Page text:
My takeaways from the London Blockchain Conference 2023
London Blockchain Conference 2023 is over—long live London Blockchain Conference 2024! The event was a blast, full of high energy and enthusiasm. For me, it was my once-a-year dose of the real world, full of very real and talented people who all share my passion. My brain is still fried from the long flight home and jet lag, but here are some of my key takeaways. Read more…
This is the third time I’ve attended a BSV blockchain conference in person (fifth, if you count the 2017-18 Satoshi’s Vision events). Each one was bigger than the one before it. BSV blockchain is both a niche and a big tent, and the variety you see at these events is also growing each time. The venue was perfect, right in the heart of London with Westminster Abbey and the Elizabeth Tower (often mistakenly called ‘Big Ben’) right outside the window. As someone who works from home on the other side of the world for 51 weeks of the year, it was great to see everything come to life for the second week, even if it was all too short.
I would like to thank the COVID-19 pandemic for one thing. It killed the technocratic fantasy that we are ready to switch to 100% virtualized interactions. Sure, the experience of working and socializing from home via video chat and even 3D “VR workplaces” has come a long way and will continue to improve, but recreating that personal experience is a difficult problem, and it will be with us. too long yet. It’s the body language cues you only notice in real life; informal conversations in corridors, session audiences and smoking areas; chance encounters with new people you wouldn’t have met otherwise. Many of these contain a lot of value you’ll never get from a virtual or online meeting, and until the day we’re all brains in vats living our entire lives in the VR Metaverse, real events will always be superior.
The crowds that returned for the London event are testament to this. Last year’s Global Blockchain Convention in Dubai saw the green shoots of a desire for normality and a return to IRL human contact, and at the London Blockchain Conference it was back with gusto.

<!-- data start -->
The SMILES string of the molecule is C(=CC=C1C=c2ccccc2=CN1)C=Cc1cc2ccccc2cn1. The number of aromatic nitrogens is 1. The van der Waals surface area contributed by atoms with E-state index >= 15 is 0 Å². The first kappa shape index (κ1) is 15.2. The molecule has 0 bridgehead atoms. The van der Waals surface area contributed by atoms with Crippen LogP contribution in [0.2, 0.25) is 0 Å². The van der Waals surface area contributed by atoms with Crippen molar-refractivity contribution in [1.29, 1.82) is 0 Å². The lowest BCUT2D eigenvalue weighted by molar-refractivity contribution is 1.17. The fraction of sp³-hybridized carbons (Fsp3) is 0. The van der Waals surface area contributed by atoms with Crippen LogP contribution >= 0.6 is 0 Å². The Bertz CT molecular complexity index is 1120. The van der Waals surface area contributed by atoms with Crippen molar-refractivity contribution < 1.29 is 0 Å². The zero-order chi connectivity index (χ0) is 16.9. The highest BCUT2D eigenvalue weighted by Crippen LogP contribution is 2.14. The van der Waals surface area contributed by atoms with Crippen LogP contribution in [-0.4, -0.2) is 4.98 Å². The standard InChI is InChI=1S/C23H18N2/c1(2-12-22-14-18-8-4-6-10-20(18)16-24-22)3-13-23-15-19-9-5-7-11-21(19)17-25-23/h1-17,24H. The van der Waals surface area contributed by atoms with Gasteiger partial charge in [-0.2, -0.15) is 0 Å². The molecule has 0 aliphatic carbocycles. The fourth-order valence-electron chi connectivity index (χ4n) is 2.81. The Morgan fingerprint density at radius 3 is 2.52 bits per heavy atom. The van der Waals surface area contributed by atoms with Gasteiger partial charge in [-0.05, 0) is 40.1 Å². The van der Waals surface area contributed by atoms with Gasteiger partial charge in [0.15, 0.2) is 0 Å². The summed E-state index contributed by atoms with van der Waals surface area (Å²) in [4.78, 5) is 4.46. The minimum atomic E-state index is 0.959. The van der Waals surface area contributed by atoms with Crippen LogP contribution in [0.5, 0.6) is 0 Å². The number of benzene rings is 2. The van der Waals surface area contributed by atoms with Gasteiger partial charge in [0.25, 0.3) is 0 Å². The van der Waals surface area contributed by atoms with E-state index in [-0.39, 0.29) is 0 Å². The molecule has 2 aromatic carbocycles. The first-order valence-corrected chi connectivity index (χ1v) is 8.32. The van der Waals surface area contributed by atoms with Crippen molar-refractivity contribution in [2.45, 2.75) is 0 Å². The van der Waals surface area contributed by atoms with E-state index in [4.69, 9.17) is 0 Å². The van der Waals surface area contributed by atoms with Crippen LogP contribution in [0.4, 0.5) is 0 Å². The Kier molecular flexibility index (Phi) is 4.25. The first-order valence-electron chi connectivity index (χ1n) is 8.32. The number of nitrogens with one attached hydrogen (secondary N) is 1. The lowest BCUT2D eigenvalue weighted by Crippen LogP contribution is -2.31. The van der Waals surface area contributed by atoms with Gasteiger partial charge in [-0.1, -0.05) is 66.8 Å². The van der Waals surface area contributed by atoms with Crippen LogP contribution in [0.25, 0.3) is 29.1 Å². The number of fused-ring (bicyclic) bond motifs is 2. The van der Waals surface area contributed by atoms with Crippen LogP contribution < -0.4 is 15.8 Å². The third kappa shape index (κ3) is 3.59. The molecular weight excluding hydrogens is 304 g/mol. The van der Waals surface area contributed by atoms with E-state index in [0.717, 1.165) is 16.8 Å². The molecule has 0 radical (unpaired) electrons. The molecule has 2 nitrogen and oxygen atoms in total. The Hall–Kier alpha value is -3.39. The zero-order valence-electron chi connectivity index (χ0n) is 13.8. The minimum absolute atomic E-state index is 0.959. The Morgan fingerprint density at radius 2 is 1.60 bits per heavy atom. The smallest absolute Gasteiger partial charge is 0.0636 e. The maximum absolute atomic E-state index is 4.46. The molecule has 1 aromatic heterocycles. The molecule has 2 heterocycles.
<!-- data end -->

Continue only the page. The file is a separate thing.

I also love the opportunity to sit and chat with my own colleagues. It probably sounds strange to people who work in the same office every day, but there are a lot of people at CoinGeek that I rarely talk to or have never met at all. I finally had the chance to hang out with Gavin Lucas from Belfast, one of our most prolific writers and someone I’d only ever known as a profile picture and byline. He’s a great guy, as were all the members of our editorial and production teams from Manila and London, people I usually only see in email groups. I won’t bore you by gushing too much about our team, but without exception they are some of the best people I’ve ever worked with.
About the event name
At this point I have to talk about the name “London Blockchain Conference” – is that a good name? Some expressed concern that having “London” in the official name was risky, in case it appeared to be a local event or in case it had to move elsewhere. Only time will tell if the name and brand was a good idea, but I hope we can pick one and stick with it – it has to be something memorable and something people will always look forward to (low key, it will also be easier for us presenters to remember when the cameras are rolling… I messed up once or twice and I long for the day we can just say “LBC”).
“London Blockchain Conference” is definitely a better choice than “CoinGeek Conference” or anything with “BSV” in the name. Whether it’s “conference” or “convention”, I’m not fussy. From conversations I had with casual attendees, I was surprised to find many people there who were not very familiar with BSV and some who had not heard of it at all! It is important to bring new people into the industry and let them discover the BSV blockchain for themselves. Making the name too specific would have excluded them from the beginning.